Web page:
A Swedish prison warden opens doors for inmates
''The prisoner gives me energy. Would you understand that? I'm happy to be here on this program, because these are things everyone needs to know about, and they don't.''Skip to next paragraph
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Seven hundred correctional workers sat stock-still and silent as AnnBritt Grunewald, warden of Sweden's 170-man maximum-security Osteraker National Prison (third largest of her country's more than 80 prisons), spoke about justice, Swedish style, and delivered an impassioned plea for expanded rehabilitative efforts worldwide.
The capacity crowd represented only a small fraction of the more than 3,500 correctional workers, from more than 20 countries, who gathered in Toronto recently for the 112th Congress of the American Correctional Association.
As described by Mrs. Grunewald, Sweden's correctional system is designed to open doors for lawbreakers, not close them.
About 12,000 of Sweden's more than 8 million citizens served prison terms in 1980. Nearly one-third of these sentences were for drunken driving. Even first-time drunk drivers are smacked with a 30-day prison term in Sweden.
Drug abuse is one of Sweden's most serious problems, and Mrs. Grunewald says nearly all addicts eventually come into contact with the correctional system - generally because they must sell drugs to support their addiction.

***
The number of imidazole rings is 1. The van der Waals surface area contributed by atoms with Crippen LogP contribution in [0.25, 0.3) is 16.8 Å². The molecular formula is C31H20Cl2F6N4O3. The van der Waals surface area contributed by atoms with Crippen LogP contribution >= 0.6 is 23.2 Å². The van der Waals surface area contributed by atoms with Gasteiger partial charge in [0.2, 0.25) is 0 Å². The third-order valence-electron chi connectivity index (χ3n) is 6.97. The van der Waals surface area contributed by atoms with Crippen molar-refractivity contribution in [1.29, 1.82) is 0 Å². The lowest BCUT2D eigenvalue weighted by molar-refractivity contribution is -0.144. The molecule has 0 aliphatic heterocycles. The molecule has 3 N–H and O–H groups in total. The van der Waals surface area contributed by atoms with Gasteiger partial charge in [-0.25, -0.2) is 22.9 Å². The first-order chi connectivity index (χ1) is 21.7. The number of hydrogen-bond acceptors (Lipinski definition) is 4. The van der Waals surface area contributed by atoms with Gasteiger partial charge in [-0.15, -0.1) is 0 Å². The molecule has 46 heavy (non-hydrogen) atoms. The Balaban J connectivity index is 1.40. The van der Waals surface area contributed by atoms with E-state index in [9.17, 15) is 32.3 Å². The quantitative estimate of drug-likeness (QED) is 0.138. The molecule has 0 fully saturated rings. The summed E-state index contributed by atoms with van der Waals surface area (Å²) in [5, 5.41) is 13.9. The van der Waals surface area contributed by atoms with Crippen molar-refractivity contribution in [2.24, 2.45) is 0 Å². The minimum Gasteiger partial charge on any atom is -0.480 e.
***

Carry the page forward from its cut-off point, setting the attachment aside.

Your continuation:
''In my quite well-informed opinion,'' said Mrs. Grunewald, who serves on a national advisory council on drugs, ''about half the Swedish prison population abuse narcotic drugs, and another 40 percent are alcoholics. Many, of course, mix several drugs - whatever they can get hold of.''
Osteraker was chosen to carry out the largest prison-based anti-addiction program to date. Mrs. Grunewald says about one-third of the prison's inmates are enrolled in the voluntary program, which blends work release with education, vocational training, and other rehabilitation activities.
Those who choose to take part in the program find dancing classes are a compulsory part of the regimen. ''It's a very important social skill,'' Mrs. Grunewald said. ''Prisoners need to learn how to meet people.''
Many Swedish offenders receive treatment in small group homes - similar to halfway houses in the United States - or through placement with families (often on small farms) specially selected for their warmth and stability. And unlike US prisons, Swedish prisons are located near residential and business sections to promote contact with the community.
Work release, furloughs, and lengthy ''sojourns'' for education, training, or drug treatment are common. They are favored by both the Riksdag (parliament) and the news media, Mrs. Grunewald said.
''Ordinary citizens are less charmed,'' she says, because the open policies mean that even those in prison can commit new crimes. And drugs can easily find their way into the prisons, she notes.
Many prisoners go home frequently for conjugal visits, a policy Sweden's government says accounts for the marked absence of prison homosexuality. The practice also strengthens family ties, Mrs. Grunewald says, and prisoners' families receive further help from Sweden's ever-present social welfare system.
Osteraker Prison, Mrs. Grunewald says, includes a motel-like facility where wives or girlfriends can meet privately with prisoners for three-hour visits.